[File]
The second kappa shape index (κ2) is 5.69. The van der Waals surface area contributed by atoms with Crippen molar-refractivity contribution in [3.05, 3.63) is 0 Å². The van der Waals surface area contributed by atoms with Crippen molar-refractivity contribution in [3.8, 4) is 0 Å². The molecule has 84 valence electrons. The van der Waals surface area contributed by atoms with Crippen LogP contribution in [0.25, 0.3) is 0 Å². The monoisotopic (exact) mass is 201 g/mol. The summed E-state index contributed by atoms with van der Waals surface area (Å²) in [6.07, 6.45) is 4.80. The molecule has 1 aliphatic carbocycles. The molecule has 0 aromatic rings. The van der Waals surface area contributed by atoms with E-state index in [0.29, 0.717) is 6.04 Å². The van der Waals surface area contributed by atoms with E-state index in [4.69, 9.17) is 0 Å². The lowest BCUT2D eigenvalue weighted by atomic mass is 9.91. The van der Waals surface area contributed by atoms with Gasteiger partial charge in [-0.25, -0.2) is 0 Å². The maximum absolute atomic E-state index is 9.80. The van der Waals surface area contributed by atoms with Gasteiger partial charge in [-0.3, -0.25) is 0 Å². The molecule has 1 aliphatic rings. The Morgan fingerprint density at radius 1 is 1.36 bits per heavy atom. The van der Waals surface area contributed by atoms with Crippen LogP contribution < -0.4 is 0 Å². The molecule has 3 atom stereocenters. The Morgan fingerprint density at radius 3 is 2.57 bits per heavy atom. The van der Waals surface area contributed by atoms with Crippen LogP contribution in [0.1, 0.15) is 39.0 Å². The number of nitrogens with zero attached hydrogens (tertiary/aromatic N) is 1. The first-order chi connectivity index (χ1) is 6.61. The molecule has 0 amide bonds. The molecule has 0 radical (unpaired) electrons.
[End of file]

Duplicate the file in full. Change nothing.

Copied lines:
The second kappa shape index (κ2) is 5.69. The van der Waals surface area contributed by atoms with Crippen molar-refractivity contribution in [3.05, 3.63) is 0 Å². The van der Waals surface area contributed by atoms with Crippen molar-refractivity contribution in [3.8, 4) is 0 Å². The molecule has 84 valence electrons. The van der Waals surface area contributed by atoms with Crippen LogP contribution in [0.25, 0.3) is 0 Å². The monoisotopic (exact) mass is 201 g/mol. The summed E-state index contributed by atoms with van der Waals surface area (Å²) in [6.07, 6.45) is 4.80. The molecule has 1 aliphatic carbocycles. The molecule has 0 aromatic rings. The van der Waals surface area contributed by atoms with E-state index in [0.29, 0.717) is 6.04 Å². The van der Waals surface area contributed by atoms with E-state index in [4.69, 9.17) is 0 Å². The lowest BCUT2D eigenvalue weighted by atomic mass is 9.91. The van der Waals surface area contributed by atoms with Gasteiger partial charge in [-0.25, -0.2) is 0 Å². The maximum absolute atomic E-state index is 9.80. The van der Waals surface area contributed by atoms with Gasteiger partial charge in [-0.3, -0.25) is 0 Å². The molecule has 1 aliphatic rings. The Morgan fingerprint density at radius 1 is 1.36 bits per heavy atom. The van der Waals surface area contributed by atoms with Crippen LogP contribution < -0.4 is 0 Å². The molecule has 3 atom stereocenters. The Morgan fingerprint density at radius 3 is 2.57 bits per heavy atom. The van der Waals surface area contributed by atoms with Crippen LogP contribution in [0.1, 0.15) is 39.0 Å². The number of nitrogens with zero attached hydrogens (tertiary/aromatic N) is 1. The first-order chi connectivity index (χ1) is 6.61. The molecule has 0 amide bonds. The molecule has 0 radical (unpaired) electrons.